Following 15-day Paxlovid Regimen, Long COVID Benefits Absent

Stanford Medicine researchers report short term Paxlovid regimen was safe
JAMA June 2024
San Francisco (Precision Vaccinations News)

Stanford Medicine researchers recently reported that an often-prescribed medication for treating COVID-19 did not produce measurable benefits for those suffering from Long COVID.

This disappointing news affects millions of people who are taking Pfizer Inc. Paxlovid™ to combat Long COVID.

A survey by the Agency for Healthcare Research and Quality recently concluded almost 18 million adults have ever had Long COVID.

And a recent JAMA Data Brief disclosed adults who had received a COVID-19 booster had lower rates of Long COVID than those who had only received the primary series vaccination and those who had never been vaccinated.

This Original Investigation, published by the journal JAMA Internal Medicine on June 7, 2024, concluded that this randomized phase 2 clinical trial demonstrated the overall safety of a 15-day course of Paxlovid in patients with postacute sequelae of SARS-CoV-2 infection (PASC) but did not find a significant benefit of this therapy for a subset of PASC symptoms among a mostly vaccinated cohort with prolonged PASC symptoms.

These Stanford researchers identified an important issue.... No validated clinical endpoints or biomarkers of PASC have been established for clinical trials to date. The symptoms selected for this study were based on mechanistic rationale and patient prevalence and severity.

According to the National Academies of Sciences, Engineering, and Medicine, there are about 200 Long COVID symptoms. 

Results from the NIH-Pfizer sponsored STOP-PASC clinical trial found that a 15-day course of Paxlovid had a safety profile similar to the 5-day acute treatment course and was generally tolerated.

However, compared to placebo-ritonavir, it did not improve select PASC symptoms (fatigue, brain fog, body aches, cardiovascular symptoms, shortness of breath, and gastrointestinal symptoms) or other health outcomes.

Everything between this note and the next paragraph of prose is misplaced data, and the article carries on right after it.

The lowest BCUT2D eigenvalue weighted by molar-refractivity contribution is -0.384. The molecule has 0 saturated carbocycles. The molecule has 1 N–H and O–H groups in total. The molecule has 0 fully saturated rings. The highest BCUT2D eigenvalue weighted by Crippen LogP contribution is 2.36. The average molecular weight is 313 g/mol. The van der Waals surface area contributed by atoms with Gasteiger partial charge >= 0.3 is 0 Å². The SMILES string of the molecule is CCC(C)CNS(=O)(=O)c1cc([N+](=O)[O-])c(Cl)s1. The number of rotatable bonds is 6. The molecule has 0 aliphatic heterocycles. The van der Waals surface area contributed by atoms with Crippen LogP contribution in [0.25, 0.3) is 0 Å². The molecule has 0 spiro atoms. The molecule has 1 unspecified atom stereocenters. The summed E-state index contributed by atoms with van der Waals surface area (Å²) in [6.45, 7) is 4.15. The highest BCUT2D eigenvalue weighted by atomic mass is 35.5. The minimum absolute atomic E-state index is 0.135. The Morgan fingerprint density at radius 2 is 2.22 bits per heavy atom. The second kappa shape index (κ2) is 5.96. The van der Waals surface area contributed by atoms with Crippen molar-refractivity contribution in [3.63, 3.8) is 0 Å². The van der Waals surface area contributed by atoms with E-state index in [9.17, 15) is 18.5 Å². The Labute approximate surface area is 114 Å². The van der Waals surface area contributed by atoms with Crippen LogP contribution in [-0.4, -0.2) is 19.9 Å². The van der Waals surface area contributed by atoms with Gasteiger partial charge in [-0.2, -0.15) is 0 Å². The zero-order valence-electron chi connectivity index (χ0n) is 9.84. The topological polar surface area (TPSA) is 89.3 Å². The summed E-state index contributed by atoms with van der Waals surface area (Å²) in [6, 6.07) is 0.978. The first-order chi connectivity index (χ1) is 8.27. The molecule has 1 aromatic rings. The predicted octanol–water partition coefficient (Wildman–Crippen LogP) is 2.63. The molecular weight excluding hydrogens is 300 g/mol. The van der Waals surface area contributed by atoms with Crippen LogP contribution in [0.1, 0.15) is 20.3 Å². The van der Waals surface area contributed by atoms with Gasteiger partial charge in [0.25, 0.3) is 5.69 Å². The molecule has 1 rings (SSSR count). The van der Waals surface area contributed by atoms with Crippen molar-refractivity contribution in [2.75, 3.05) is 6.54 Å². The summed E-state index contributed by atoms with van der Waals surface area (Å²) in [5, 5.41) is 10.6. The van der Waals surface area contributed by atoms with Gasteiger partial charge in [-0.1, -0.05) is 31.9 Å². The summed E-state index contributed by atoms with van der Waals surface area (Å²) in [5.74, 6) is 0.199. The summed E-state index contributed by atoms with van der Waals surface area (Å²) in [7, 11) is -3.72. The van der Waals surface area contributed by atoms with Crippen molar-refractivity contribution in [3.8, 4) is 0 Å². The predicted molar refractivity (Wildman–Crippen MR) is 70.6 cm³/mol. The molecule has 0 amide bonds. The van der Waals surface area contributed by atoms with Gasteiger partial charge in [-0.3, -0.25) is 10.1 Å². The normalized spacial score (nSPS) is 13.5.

That could be good news, as it indicates that Long COVID symptoms subside with time, as these researchers have stated.

On the other hand, there's the possibility of a placebo effect: The extra attention and concern from nurses, doctors, and other health-provider types, as well as the hope of relief from the drug, may nudge placebo recipients to sense subjective improvement — or even to experience objective improvement — in their condition.

These researchers stated that it is essential to underscore that this study alone does not rule out Paxlovid as a potential therapy for PASC. Multiple reasons would explain why this trial did not detect a benefit for the selected outcomes, and several key themes warrant further discussion to inform future trials in PASC.

Co-principal investigator Upinder Singh, MD, professor and chief of infectious disease and geographic medicine and microbiology and immunology, commented in a press release, "Some studies suggest that viral particles and molecular debris could be responsible for some Long COVID sufferers."

"We figured if that's the case, maybe treating them with Paxlovid could relieve some of these symptoms."

'Our study cohort had protracted PASC illness averaging more than 16 months, and antivirals may need to be administered earlier in the illness before downstream and possibly less reversible adverse effects occur."

"We hope to report on our analyses of these measurements in four to six months," Singh said.

Researchers from Kaiser Permanente North California and Pfizer contributed to this research.

A previous study published in the Journal of Medical Virology in January 2024 by a team of researchers from UC San Francisco also found that Paxlovid did not reduce the risk of developing Long COVID for vaccinated, non-hospitalized individuals during their first COVID-19 infection.

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Article by
Donald Hackett